2017-03-29 / Editorials

Navigating A Snake Pit Of Construction

Getting around New York City is getting difficult. There is construction everywhere, much of it due to a boom in residential development, but also long-overdue repairs or rebuilding. Huge trucks are all around, and there are cranes and non-stop drilling all over. There is major work at LaGuardia and JFK Airports; the RFK-Triboro Bridge, and also the Kosciusko, Queensborough, Whitestone and Throgs Neck Bridges; the Queens-Midtown Tunnel and the new cashless tolling installations; scaffolding blocking bus riders – on every street and every block – it’s everywhere! You can’t drive and can’t take the subways with their evening diversions after 10 pm. Who knows where it goes or when? The trains have had interrupted weekend and evening service, in some areas for decades. The alternatives are either nonexistent, labyrinthine, or impossible to decipher in PA announcements, if any are even made. The same goes for driving, but that, perhaps, is worse, for the alternative routes are also often “under construction.” Long stretches of major thoroughfares are just shut down, sometimes with no apparent work being done, but still making it nearly impossible to get anywhere, much less home. When it is such a nightmare to get around, one hardly wishes to go out after work or during the weekend for recreation. It feels as if we are being discouraged from taking advantage of all the amazing activities the city has to offer. Half the city is blocked for one reason or another, and by the time they get it patched up, the other half will need to be rebuilt. Is there an end in sight?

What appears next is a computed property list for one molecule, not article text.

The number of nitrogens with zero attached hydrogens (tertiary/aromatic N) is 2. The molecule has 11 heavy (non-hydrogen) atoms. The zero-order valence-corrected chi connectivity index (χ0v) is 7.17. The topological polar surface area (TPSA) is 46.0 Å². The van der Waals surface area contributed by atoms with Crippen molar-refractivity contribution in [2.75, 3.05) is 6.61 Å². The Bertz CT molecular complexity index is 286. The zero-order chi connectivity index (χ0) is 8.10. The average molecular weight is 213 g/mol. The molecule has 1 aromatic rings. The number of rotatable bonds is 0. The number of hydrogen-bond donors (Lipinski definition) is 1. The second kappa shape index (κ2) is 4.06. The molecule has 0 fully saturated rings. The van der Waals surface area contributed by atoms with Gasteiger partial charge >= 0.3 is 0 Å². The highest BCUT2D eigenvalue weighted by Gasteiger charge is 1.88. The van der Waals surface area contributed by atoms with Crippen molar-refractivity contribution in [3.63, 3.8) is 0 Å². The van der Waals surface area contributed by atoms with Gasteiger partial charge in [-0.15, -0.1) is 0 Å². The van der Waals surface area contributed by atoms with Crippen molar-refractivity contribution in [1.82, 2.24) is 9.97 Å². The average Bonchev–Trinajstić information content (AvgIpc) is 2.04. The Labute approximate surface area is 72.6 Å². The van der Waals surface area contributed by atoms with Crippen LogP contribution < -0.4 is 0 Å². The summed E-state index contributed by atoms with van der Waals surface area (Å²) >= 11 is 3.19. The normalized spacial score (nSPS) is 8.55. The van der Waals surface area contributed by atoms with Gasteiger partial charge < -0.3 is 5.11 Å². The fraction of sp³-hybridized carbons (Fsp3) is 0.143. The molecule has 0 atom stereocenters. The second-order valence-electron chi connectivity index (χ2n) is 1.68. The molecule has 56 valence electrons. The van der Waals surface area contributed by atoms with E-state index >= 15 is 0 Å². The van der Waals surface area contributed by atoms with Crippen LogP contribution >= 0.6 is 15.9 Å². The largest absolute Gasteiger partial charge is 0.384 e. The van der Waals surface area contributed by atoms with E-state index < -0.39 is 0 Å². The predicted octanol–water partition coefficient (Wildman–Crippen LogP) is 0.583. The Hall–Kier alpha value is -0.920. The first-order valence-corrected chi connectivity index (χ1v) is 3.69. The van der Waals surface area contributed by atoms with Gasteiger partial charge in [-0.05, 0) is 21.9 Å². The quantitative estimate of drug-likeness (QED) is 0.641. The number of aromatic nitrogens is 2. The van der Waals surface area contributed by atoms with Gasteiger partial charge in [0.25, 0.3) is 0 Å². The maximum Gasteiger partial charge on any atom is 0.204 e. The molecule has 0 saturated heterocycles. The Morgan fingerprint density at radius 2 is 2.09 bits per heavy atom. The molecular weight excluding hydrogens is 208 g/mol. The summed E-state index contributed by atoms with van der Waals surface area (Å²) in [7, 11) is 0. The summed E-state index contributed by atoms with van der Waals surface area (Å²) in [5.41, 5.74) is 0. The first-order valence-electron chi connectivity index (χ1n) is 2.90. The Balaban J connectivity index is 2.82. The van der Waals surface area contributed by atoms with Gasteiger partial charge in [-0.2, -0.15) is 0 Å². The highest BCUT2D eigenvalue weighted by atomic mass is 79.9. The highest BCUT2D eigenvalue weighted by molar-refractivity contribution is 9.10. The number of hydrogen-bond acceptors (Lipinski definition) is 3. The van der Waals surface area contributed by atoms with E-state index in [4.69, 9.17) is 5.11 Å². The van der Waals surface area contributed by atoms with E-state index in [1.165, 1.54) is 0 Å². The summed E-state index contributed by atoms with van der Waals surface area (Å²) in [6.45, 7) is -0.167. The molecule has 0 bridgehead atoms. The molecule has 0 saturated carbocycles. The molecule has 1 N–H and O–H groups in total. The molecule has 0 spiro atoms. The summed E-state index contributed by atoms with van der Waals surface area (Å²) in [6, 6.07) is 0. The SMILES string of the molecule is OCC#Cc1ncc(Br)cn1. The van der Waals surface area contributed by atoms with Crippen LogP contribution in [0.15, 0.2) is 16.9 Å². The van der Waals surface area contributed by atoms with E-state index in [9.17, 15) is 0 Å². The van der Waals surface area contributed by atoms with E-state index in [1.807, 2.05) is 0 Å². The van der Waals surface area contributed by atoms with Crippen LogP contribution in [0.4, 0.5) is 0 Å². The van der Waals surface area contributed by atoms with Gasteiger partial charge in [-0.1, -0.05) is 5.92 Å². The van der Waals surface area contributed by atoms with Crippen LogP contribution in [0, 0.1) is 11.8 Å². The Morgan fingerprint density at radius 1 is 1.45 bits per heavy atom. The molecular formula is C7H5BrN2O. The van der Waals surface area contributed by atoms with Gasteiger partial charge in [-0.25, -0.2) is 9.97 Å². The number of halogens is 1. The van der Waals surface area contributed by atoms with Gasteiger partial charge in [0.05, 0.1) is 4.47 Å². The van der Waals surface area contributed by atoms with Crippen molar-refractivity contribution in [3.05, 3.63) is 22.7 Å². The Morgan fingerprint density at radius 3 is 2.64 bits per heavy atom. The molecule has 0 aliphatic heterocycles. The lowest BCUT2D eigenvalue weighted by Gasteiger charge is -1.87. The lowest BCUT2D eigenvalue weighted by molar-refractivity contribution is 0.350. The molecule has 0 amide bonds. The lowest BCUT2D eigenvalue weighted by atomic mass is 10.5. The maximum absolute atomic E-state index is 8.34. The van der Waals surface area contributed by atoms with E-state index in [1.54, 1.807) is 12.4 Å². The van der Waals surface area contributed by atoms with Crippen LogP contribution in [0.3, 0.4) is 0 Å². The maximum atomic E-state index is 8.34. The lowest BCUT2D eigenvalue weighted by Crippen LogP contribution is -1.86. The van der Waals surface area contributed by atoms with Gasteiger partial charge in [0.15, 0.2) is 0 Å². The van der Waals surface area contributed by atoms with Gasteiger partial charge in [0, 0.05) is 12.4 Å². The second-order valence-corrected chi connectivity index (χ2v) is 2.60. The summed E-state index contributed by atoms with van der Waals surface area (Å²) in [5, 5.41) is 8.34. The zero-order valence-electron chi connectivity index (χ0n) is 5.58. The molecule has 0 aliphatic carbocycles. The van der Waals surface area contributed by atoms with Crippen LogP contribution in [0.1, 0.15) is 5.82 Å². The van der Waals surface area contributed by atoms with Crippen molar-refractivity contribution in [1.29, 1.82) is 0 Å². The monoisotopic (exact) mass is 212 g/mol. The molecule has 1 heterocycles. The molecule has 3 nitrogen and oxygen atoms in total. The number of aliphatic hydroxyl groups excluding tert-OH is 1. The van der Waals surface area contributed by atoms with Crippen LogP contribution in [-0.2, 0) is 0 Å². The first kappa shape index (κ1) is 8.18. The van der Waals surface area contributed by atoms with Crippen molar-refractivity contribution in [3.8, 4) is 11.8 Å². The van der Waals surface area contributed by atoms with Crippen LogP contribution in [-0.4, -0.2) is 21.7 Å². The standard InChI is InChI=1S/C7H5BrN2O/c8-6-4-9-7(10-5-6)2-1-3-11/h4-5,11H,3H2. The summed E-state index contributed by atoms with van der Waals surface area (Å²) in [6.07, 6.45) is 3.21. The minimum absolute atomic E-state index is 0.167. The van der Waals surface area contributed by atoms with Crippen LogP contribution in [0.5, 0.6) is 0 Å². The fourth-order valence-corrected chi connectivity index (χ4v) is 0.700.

These blockages are a fact of life in the city, but it seems that lately we are playing catch-up on countless areas that have been left to decay to the point of no return, having to be rebuilt from scratch. Here’s an idea: stagger the work. It would go a long way toward making life livable again, unless the work is an emergency, routine maintenance having been put off. In the meantime, what do we do? Be patient – walk a bit, check service advisories and try to get where you’re going anyway. Not great advice, but what else can we say? All this work is leading eventually to better things, and soon it will clear sailing – we hope.

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